The 2006 SEC rule, by changing the definition of Named Executive Officers, mandates CFO compensation disclosure. Using this setting and a difference-in-differences research design, we study the real effects of CFO compensation disclosure regulation on CFO job performance. We hypothesize that the disclosure of CFO compensation information, by facilitating shareholder monitoring of the board in providing appropriate incentives to CFOs, leads to better CFO job performance in providing high-quality financial reports. The analyses support our prediction: the treatment firms, which start disclosing CFO compensation information under the 2006 rule, compared to the control firms, which already disclose CFO compensation before 2006, experience an improvement in CFO performance, as exhibited in decreases in accounting misstatements and unexplained audit fees. The results are more pronounced for firms with concentrated ownership, smaller compensation committees, and CFOs subject to weaker monitoring by audit committees. Overall, we provide evidence of a real effect resulting from mandatory CFO compensation disclosure.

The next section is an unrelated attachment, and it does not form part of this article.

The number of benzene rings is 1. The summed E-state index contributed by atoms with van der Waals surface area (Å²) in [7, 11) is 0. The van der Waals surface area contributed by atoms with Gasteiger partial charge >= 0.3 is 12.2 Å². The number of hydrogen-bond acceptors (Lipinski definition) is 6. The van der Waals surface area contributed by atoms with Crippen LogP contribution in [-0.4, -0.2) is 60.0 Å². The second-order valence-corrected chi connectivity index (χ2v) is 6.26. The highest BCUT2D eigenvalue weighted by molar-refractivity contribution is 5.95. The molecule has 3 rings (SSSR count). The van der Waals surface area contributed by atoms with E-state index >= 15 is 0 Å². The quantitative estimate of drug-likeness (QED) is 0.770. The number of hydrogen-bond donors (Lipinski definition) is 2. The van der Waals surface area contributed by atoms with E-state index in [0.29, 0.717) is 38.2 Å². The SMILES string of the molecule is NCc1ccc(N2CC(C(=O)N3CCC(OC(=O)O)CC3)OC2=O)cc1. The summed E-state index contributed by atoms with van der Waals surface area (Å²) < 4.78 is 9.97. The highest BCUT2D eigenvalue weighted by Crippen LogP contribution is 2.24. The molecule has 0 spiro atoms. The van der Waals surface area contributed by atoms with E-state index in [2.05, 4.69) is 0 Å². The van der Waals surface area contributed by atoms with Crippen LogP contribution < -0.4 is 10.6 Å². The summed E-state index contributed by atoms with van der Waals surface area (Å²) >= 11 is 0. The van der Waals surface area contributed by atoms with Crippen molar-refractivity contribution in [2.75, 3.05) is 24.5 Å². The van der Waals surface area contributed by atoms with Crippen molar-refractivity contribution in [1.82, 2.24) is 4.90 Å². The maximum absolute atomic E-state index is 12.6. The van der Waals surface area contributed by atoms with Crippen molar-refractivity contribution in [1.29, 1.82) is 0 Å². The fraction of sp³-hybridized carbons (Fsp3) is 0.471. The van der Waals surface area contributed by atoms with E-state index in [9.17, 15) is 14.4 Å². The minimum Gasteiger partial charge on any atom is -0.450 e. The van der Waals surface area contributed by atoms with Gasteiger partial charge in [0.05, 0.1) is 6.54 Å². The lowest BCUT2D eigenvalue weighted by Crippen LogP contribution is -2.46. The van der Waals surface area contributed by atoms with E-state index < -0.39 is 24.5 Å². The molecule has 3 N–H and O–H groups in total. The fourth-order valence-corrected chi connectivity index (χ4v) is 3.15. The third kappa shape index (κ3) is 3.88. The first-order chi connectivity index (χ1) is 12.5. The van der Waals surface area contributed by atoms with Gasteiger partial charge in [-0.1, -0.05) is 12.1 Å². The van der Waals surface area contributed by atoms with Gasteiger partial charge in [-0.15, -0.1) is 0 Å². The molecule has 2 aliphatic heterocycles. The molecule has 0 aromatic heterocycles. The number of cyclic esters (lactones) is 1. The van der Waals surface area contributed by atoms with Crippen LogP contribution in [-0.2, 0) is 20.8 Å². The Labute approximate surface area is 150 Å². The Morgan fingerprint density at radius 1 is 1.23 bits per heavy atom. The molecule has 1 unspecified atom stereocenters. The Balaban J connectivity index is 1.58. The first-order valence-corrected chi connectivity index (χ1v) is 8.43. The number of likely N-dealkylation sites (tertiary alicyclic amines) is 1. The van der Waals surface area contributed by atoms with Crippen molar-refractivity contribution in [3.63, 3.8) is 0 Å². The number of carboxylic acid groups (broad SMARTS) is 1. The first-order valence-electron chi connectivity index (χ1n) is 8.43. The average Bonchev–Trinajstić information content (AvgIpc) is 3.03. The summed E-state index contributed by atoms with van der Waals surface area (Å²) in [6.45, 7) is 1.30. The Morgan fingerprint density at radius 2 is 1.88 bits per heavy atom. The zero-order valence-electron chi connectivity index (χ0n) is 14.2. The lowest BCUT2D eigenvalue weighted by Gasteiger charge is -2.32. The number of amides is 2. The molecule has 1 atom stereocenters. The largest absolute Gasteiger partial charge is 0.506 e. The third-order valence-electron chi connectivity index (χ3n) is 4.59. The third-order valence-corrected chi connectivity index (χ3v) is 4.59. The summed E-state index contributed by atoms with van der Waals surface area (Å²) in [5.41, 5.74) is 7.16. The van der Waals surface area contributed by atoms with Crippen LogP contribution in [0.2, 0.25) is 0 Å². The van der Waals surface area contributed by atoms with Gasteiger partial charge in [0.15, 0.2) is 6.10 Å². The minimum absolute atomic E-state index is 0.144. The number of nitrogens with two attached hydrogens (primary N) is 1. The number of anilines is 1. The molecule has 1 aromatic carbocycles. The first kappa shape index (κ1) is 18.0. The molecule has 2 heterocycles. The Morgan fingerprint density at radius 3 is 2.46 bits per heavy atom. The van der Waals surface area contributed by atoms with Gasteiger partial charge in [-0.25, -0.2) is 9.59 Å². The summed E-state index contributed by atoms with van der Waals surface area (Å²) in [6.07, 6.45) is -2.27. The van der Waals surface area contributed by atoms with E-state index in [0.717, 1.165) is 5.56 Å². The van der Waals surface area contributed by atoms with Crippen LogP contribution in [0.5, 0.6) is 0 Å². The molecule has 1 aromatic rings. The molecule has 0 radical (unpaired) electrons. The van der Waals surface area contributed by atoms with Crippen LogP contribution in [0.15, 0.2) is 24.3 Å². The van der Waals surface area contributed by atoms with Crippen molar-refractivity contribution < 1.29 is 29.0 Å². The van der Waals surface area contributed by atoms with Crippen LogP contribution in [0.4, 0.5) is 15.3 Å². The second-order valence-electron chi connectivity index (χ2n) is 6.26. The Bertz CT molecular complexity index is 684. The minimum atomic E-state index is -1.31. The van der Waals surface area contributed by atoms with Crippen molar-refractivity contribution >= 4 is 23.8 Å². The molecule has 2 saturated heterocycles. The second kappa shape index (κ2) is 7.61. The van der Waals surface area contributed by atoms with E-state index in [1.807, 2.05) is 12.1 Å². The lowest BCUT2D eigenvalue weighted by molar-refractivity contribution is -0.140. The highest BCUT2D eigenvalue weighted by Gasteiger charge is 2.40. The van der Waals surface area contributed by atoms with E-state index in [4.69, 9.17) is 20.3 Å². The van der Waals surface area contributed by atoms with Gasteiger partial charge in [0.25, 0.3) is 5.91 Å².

ASJC Scopus subject areas
- Sociology and Political Science